Asymptotics I Study Guide
Author: Josh Hug


Runtime Minimization. One of the most important properties of a program is the time it takes to execute. One goal as a programmer is to minimize the time (in seconds) that a program takes to complete.

Runtime Measurement. Some natural techniques:

Algorithm Scaling. While we ultimately care about the runtime of an algorithm in seconds, we'll often say that one algorithm is better than another simply because of how it scales. By scaling, we mean how the runtime of a piece of code grows as a function of its input size. For example, inserting at the beginning of ArrayList on an old computer might take $R(N) = 0.0001N$ seconds, where $N$ is the size of the list.

For example, if the runtime of two algorithms is $R_1(N) = N^2$, and $R_2(N) = 5000 + N$, we'd say algorithm 2 is better, even though R1 is much faster for small N.

A rough justification for this argument is that performance critical situations are exactly those for which N is "large", though this is not an obvious fact. In almost all cases we'd prefer the linear algorithm. In some limited real-world situations like matrix multiplication, one might select one algorithm for small N, and another algorithm for large N. We won't do this in 61B.

Simplfying Algebraic Runtime. We utilize several simplifications to make runtime analysis simpler.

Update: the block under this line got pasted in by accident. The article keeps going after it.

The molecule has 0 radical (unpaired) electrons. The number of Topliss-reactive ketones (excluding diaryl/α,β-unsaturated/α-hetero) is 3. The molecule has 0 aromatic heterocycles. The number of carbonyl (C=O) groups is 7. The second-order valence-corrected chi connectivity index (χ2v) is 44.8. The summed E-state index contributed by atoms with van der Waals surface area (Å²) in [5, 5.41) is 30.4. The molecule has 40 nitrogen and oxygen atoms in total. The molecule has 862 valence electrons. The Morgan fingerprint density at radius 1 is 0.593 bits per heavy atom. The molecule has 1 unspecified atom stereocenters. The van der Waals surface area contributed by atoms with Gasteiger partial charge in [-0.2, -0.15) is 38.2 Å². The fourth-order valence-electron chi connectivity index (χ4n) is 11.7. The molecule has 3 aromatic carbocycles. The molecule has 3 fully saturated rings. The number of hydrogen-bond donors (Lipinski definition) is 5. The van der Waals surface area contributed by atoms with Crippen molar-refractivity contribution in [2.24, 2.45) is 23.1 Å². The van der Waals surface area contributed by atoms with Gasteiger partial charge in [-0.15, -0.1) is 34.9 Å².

As an example, if we have an algorithm that performs $2N + 1$ increment operations and $4N^2 + 2N + 6$ compares, our intuitive simplifications will lead us to say that this algorithm has a runtime proportional to $N^2$.

The cost model is simply an operation that we're picking to represent the entire piece of code. Make sure to pick an appropriate cost model! If we had chosen the number of increment operations as our cost model, we'd mistakenly determine that the runtime was proportional to $N$. This is incorrect since for large N, the comparisons will vastly outnumber the increments.

Big Theta. To formalize our intuitive simplifications, we introduce Big-Theta notation. We say that a function $R(N) \in \Theta(f(N))$ if there exists positive constants $k_1$ and $k_2$ such that $k_1 f_1(N) \leq R(N) \leq k_2f_2(N)$.

Many authors write $R(N) = \Theta(f(N))$ instead of $R(N) \in \Theta(f(N))$. You may use either notation as you please. I will them interchangeably.

An alternate non-standard definition is that $R(N) \in \Theta(f(N))$ iff the $\lim_{N\to\infty} \frac{R(N)}{f(N)} = k$, where $k$ is some positive constant. We will not use this calculus based definition in class. I haven't thought carefully about this alternate definition, so it might be slightly incorrect due to some calculus subtleties.

When using $\Theta$ to capture a function's asymptotic scaling, we avoid unnecessary terms in our $\Theta$ expression. For example, while $4N^2 + 3N + 6 \in \Theta(4N^2 + 3N)$, we will usually make the simpler claim that is $4N^2 + 3N + 6 \in \Theta(N^2)$.

Order of Growth. If a function $R(N) \in \Theta(f(N))$, we saw the the order of growth is $f(N)$. For example $4N^2 + 3N + 6 \in \Theta(N^2)$, so we say its order of growth is $N^2$.

The terms "constant", "linear", and "quadratic" are often used for algorithms with order of growth $1$, $N$, and $N^2$, respectively. For example, we might say that an algorithm with runtime $4N^2 + 3N + 6$ is quadratic.